Alex Massie

Tiger vs Roger?

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Ah, the great Tiger Woods vs Roger Federer debate continues. Muttblog suggests most scribblers taking part in this Slam-Fest plump for Woods as, comparatively speaking, the greater of the two. He highlights this Steve Sailor post which makes some salient points.

The fact that each sport contains four majors each year allows for superficial but misleading comparisons. Take this Michael Wilbon column for instance:

Excuse me, but Roger Federer's recent stretch of dominance, impressive by any historical standard for tennis, doesn't come close to Tiger's. Winning a tennis tournament requires beating six opponents, not the field. Tiger doesn't ever have the luxury of having another opponent take out, say, Mickelson and Sergio Garcia. It's up to Tiger alone.

This isn't bad, but it misses the point. It is, in fact, possible to measure Woods against Federer in as close to a like-for-like comparison as we are likely to find. In stroke play golf Woods must defeat 127 opponents cumulatively over the course of four days, he need not be the best golfer - ie, shooting the lowest round - on any one of those days. By contrast Federer, like any tennis player, must defeat his given opponent every day.

Equally, there's very little  - though the extent to which this is true is also a tribute to his mental strength - that Woods' opponents can do to make him play worse. However Woods also knows that if any of his rivals produce the round of their lives on the opening day, he still has three rounds left in which to overhaul them. Federer, by contrast, could be out of the tournament. And remember that in both sports it's entirely possible for the 100th best player in the world to defeat the planet's best player. Asking them to do so for four conseutive days however  - or, in tennis terms, asking them to win more games or sets than Federer over the course of four matches - is a very different proposition however. In that respect, then, Woods has a margin for error denied Federer.

(On the other side of the coin: Woods has won 13 of his 52 Grand Slam tournaments, as opposed to Federer's 12 wins from 35. But that highlights the differences between golf and tennis more than anything else. As a comparison, Rafael Nadal has won 3 of 14 Grand Slams.)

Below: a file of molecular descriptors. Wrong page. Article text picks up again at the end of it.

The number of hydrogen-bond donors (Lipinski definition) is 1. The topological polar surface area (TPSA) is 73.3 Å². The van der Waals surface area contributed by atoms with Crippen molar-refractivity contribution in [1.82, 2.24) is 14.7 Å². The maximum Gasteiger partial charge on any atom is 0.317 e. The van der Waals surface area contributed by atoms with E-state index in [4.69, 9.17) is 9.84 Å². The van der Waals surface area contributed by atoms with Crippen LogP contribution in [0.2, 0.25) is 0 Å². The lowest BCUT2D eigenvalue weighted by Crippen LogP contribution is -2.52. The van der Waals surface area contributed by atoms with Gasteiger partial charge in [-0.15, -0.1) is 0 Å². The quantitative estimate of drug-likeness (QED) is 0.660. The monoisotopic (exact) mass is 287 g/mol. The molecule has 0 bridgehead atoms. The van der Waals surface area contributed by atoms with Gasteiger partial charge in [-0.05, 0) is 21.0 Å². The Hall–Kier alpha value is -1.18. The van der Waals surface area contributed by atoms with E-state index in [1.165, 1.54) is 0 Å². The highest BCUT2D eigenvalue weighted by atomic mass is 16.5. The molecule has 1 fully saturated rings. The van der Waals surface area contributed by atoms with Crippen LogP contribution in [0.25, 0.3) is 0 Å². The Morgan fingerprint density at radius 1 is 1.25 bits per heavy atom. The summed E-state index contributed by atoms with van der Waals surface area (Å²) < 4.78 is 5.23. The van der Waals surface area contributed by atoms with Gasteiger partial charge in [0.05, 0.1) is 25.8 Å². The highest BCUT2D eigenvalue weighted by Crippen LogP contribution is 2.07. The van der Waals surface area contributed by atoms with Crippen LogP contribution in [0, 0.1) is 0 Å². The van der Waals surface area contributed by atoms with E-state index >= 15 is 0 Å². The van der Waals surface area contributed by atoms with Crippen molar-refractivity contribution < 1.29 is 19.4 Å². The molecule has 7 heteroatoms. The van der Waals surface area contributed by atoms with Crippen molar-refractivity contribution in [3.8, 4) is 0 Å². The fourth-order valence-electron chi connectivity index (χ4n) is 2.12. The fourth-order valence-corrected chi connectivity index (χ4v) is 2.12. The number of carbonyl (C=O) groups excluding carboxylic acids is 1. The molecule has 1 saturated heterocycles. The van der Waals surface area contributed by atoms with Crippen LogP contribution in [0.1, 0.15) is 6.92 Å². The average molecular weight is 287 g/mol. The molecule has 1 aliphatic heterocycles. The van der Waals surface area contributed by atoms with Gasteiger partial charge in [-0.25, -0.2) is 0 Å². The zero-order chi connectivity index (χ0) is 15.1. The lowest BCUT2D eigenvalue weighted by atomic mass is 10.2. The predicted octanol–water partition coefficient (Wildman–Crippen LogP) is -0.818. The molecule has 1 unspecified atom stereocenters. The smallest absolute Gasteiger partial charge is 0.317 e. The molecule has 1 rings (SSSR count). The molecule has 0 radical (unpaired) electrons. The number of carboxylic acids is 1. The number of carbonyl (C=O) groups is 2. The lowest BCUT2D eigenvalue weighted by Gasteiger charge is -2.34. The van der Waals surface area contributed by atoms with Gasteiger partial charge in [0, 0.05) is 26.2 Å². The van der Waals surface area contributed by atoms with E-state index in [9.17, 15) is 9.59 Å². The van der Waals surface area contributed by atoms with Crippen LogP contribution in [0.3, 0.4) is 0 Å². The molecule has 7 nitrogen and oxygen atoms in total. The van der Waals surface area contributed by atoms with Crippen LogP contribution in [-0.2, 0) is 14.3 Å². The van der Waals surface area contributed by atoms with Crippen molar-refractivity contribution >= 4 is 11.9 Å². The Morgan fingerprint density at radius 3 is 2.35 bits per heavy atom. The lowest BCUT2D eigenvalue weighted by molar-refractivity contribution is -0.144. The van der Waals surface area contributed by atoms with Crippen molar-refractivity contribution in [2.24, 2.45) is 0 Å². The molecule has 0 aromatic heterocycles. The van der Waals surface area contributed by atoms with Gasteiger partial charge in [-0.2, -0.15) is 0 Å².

So to measure how Woods matches up against Federer it's best to abandon stroke play and the Majors and look to Matchplay golf. That's where the best comparison lies, especially since in matchplay golf a player competes against his opponent, not against the course. Now even this isn't a perfect comparison since, after all, there's only one major matchplay tournament each year - the WGC World Matchplay that Woods won again this week.

Still, it's a real tournament (though with a field of 64, rather than the 128 in tennis slams) and as good a comparison as we can find. Woods is the only player to have won the title in its ten year existence, lifting the trophy on three occasions. (He was also runner-up to Darren Clarke in 2000. Davis Love III. Geoff Ogilvy are the only players, bar Woods, to have reached the final more than once). That's impressive and good indicator of the distance between Woods and his competitors.

But... it's also imperfect. Woods' Ryder Cup record of 3-1-1 is also an indicator that, in matchplay, he's not likely to match Federer's career 80% winning mark. In 2005 and 2006 Federer did even better, winning 95% of his matches. (We're dealing with small samples in Woods' matchplay career of course: a useful, even necessary, caveat.)

Of course this also is due to the differences in the two sports. Though physique and power matter in golf, they're not as important as movement and athleticism are in tennis. Equally, even in matchplay golf there is less a golfer can do to force an error than is the case in tennis. Still, as I say, it's as close a comparison as we can realistically have. But even then it only really demonstrates that golf and tennis are different sports.

None of this is to say that Tiger isn't greater than Roger, merely that these sorts of parlour games, though entertaining, are pretty pointless. why isn't it enough to just acknowledge that Tiger Woods is the greatest golfer of the modern game and Roger Federer  is probably the finest tennis player of them all (or, at least the finest since Rod Laver)?

Written byAlex Massie

Alex Massie is Scotland Editor of The Spectator. He also writes a column for The Times and is a regular contributor to the Scottish Daily Mail, The Scotsman and other publications.

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